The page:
FA: I don’t feel like a French painter. I don’t belong to the French school. I’m not French, I’m not Belgian and I’m not Syrian, and I’m very happy about it. Some people need to belong to create their identity. I don’t care, and I don’t belong. I’m very happy to have this freedom. I don’t belong to any country and I don’t think my painting belongs to any school.
MG: Why did your parents go to Belgium?
FA: To study and then they stayed.
MG: So in brief, there is a Syrian connection in you but not an obvious one. What about your preference for ornament?
FA: Syria is not really present in my life. I have never worked there, I don’t speak the language, but subconsciously, my emotional part is Arabic.
MG: Is this what makes painting interesting to you, to discover all the time limits and possibilities?
FA: It is very interesting to work on a subject and then discover its limits. Then I have to accept it. In all paintings there is a decorative part. I have to take this aspect into account; I myself have to find dialectics between my decorative part and the rigorous interventions with models.
MG: How do you experience your age in relation to your work as painter?
FA: It depends how you see it. 32 is not very young. When I was in Paris, I didn’t think about my age. Since I’ve been in America, I have faced the idea of age. 32 here is no longer young. All is relative.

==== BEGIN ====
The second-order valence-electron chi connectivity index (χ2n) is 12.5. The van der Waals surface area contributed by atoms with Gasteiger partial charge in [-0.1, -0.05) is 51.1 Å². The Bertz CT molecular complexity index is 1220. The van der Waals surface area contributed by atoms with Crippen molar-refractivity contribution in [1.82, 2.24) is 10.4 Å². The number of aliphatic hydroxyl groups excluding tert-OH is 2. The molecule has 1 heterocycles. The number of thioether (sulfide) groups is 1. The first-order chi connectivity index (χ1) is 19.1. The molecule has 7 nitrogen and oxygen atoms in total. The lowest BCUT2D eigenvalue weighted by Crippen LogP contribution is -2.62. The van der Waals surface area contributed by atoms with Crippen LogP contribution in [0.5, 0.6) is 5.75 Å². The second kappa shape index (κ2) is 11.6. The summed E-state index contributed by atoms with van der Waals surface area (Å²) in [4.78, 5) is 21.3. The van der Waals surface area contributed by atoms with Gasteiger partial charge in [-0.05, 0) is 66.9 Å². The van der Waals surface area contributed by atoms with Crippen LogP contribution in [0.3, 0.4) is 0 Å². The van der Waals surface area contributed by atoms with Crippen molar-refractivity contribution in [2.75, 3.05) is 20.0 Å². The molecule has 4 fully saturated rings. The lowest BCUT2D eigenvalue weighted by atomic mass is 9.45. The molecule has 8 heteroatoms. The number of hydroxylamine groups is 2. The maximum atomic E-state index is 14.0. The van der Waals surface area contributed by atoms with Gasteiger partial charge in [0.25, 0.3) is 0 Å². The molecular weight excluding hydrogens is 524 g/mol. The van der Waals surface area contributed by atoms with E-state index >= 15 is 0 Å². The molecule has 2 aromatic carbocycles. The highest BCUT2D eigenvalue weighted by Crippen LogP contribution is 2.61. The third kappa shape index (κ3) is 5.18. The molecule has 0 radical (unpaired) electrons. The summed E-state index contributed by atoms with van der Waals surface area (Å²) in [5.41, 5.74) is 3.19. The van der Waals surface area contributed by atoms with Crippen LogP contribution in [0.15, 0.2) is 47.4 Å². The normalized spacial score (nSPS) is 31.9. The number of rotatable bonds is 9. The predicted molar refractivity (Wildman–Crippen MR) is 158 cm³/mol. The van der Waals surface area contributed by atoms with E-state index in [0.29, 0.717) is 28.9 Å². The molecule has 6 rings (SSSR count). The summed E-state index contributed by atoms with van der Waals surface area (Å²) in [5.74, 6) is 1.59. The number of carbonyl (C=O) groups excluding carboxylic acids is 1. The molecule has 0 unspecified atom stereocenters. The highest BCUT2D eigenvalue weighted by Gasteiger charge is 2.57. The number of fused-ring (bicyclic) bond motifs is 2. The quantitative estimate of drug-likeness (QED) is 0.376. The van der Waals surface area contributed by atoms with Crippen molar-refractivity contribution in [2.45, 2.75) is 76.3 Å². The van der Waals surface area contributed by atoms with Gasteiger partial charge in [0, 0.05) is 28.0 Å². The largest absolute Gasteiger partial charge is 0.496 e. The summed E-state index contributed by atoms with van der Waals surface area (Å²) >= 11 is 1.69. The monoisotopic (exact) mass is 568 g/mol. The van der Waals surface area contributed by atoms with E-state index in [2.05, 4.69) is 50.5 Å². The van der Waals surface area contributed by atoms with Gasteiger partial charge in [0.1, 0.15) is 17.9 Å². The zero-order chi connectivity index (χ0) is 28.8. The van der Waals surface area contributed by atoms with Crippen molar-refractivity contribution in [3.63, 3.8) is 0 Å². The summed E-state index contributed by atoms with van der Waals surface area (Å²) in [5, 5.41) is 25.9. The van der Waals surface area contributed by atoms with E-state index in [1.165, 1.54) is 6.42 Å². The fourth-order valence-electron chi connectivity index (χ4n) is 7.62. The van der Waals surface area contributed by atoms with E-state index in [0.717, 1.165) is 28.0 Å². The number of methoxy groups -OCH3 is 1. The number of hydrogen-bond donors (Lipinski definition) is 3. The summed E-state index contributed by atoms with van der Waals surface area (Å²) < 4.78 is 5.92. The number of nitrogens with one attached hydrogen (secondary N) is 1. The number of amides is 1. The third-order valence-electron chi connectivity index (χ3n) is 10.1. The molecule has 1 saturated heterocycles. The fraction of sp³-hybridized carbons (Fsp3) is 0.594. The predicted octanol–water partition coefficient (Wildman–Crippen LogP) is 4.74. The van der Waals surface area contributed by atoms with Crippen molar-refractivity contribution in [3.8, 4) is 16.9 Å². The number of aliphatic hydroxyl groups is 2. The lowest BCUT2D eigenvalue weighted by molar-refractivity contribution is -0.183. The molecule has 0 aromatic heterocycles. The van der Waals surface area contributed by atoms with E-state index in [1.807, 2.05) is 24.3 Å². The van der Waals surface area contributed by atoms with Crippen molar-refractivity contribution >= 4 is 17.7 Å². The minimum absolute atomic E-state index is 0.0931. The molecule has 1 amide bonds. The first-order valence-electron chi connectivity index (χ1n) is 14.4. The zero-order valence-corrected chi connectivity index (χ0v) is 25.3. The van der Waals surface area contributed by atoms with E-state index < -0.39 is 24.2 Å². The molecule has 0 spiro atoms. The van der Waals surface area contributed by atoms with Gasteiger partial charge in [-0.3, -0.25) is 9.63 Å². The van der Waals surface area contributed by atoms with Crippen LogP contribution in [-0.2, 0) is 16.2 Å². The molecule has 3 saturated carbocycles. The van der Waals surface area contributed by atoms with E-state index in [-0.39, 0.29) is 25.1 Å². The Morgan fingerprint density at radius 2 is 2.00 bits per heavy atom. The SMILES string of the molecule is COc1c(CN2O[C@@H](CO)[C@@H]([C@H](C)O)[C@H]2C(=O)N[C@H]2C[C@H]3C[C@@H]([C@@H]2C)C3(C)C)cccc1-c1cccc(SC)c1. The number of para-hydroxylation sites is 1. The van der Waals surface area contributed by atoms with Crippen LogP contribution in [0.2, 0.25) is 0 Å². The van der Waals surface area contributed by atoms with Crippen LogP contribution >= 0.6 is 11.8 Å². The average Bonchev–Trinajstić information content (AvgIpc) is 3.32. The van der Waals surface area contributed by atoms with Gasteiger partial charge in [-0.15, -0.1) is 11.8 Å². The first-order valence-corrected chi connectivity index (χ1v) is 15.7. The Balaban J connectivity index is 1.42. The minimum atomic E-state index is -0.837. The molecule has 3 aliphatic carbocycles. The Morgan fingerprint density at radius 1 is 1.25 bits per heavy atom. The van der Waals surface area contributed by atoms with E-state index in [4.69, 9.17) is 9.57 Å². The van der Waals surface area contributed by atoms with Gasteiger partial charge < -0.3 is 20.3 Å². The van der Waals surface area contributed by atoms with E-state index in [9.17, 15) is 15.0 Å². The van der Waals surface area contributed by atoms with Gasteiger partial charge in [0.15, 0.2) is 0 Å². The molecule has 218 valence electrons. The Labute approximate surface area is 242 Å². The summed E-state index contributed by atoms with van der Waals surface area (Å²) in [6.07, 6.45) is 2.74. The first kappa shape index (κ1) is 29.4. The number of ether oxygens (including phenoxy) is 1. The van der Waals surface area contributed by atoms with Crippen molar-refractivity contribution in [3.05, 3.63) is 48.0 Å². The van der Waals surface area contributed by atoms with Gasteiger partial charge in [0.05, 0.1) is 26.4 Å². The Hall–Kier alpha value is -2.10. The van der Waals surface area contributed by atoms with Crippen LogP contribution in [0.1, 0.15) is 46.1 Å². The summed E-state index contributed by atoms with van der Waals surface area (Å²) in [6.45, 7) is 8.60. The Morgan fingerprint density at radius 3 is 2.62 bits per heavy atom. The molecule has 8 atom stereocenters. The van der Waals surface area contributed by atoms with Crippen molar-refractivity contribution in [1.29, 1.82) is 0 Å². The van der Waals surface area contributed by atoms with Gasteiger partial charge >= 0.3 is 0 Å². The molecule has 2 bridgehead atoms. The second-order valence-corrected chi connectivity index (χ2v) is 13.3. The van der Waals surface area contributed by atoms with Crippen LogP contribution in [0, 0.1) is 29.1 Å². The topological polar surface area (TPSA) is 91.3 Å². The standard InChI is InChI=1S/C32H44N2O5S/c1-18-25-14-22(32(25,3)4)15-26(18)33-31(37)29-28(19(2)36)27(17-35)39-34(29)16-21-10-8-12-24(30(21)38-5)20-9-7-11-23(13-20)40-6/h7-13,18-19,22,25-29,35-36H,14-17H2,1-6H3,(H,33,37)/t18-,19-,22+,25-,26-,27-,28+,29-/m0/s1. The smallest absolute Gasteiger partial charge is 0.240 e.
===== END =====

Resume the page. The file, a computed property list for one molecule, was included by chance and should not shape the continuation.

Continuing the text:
MG: What is your ambition? Every now and then the medium of painting is declared dead.
FA: I want to show that young artists can find new approaches and be passionate about painting. I know that I will do painting my whole life, because I believe in it. I want to show that it is possible to make great paintings in our time.
MG: Does being a woman artist make any difference?
FA: It does because all of us have to cope with very concrete questions about life. The man has, for example, more time to think about a family and social pressure. At 32, as a woman artist, you have to manage a lot more things at the same time. As a woman, I try to find a solution to be present and generous to others and at the same time, concentrate on work.